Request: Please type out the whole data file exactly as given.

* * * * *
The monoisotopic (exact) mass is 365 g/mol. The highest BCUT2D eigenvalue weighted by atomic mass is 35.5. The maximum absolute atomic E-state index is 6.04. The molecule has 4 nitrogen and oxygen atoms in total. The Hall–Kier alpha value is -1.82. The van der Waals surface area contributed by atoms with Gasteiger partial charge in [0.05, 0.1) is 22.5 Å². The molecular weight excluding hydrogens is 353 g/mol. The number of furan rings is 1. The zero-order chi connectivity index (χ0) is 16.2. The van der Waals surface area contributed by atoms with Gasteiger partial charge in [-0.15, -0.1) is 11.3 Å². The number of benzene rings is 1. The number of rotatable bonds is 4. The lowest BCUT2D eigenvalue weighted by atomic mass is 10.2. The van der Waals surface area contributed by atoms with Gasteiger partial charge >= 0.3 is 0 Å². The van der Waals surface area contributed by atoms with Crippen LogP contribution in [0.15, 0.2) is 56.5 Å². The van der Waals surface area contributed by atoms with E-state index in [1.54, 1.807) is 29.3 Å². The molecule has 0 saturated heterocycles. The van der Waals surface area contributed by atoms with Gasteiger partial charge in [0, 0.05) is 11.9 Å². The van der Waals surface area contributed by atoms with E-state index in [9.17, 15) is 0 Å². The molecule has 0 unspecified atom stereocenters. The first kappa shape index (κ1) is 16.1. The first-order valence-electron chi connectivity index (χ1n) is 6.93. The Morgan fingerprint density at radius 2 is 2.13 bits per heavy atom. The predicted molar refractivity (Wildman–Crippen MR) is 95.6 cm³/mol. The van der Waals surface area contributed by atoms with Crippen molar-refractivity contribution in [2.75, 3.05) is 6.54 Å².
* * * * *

The monoisotopic (exact) mass is 365 g/mol. The highest BCUT2D eigenvalue weighted by atomic mass is 35.5. The maximum absolute atomic E-state index is 6.04. The molecule has 4 nitrogen and oxygen atoms in total. The Hall–Kier alpha value is -1.82. The van der Waals surface area contributed by atoms with Gasteiger partial charge in [0.05, 0.1) is 22.5 Å². The molecular weight excluding hydrogens is 353 g/mol. The number of furan rings is 1. The zero-order chi connectivity index (χ0) is 16.2. The van der Waals surface area contributed by atoms with Gasteiger partial charge in [-0.15, -0.1) is 11.3 Å². The number of benzene rings is 1. The number of rotatable bonds is 4. The lowest BCUT2D eigenvalue weighted by atomic mass is 10.2. The van der Waals surface area contributed by atoms with Gasteiger partial charge >= 0.3 is 0 Å². The van der Waals surface area contributed by atoms with Crippen LogP contribution in [0.15, 0.2) is 56.5 Å². The van der Waals surface area contributed by atoms with E-state index in [1.54, 1.807) is 29.3 Å². The molecule has 0 saturated heterocycles. The van der Waals surface area contributed by atoms with Gasteiger partial charge in [0, 0.05) is 11.9 Å². The van der Waals surface area contributed by atoms with E-state index in [9.17, 15) is 0 Å². The molecule has 0 unspecified atom stereocenters. The first kappa shape index (κ1) is 16.1. The first-order valence-electron chi connectivity index (χ1n) is 6.93. The Morgan fingerprint density at radius 2 is 2.13 bits per heavy atom. The predicted molar refractivity (Wildman–Crippen MR) is 95.6 cm³/mol. The van der Waals surface area contributed by atoms with Crippen molar-refractivity contribution in [2.75, 3.05) is 6.54 Å².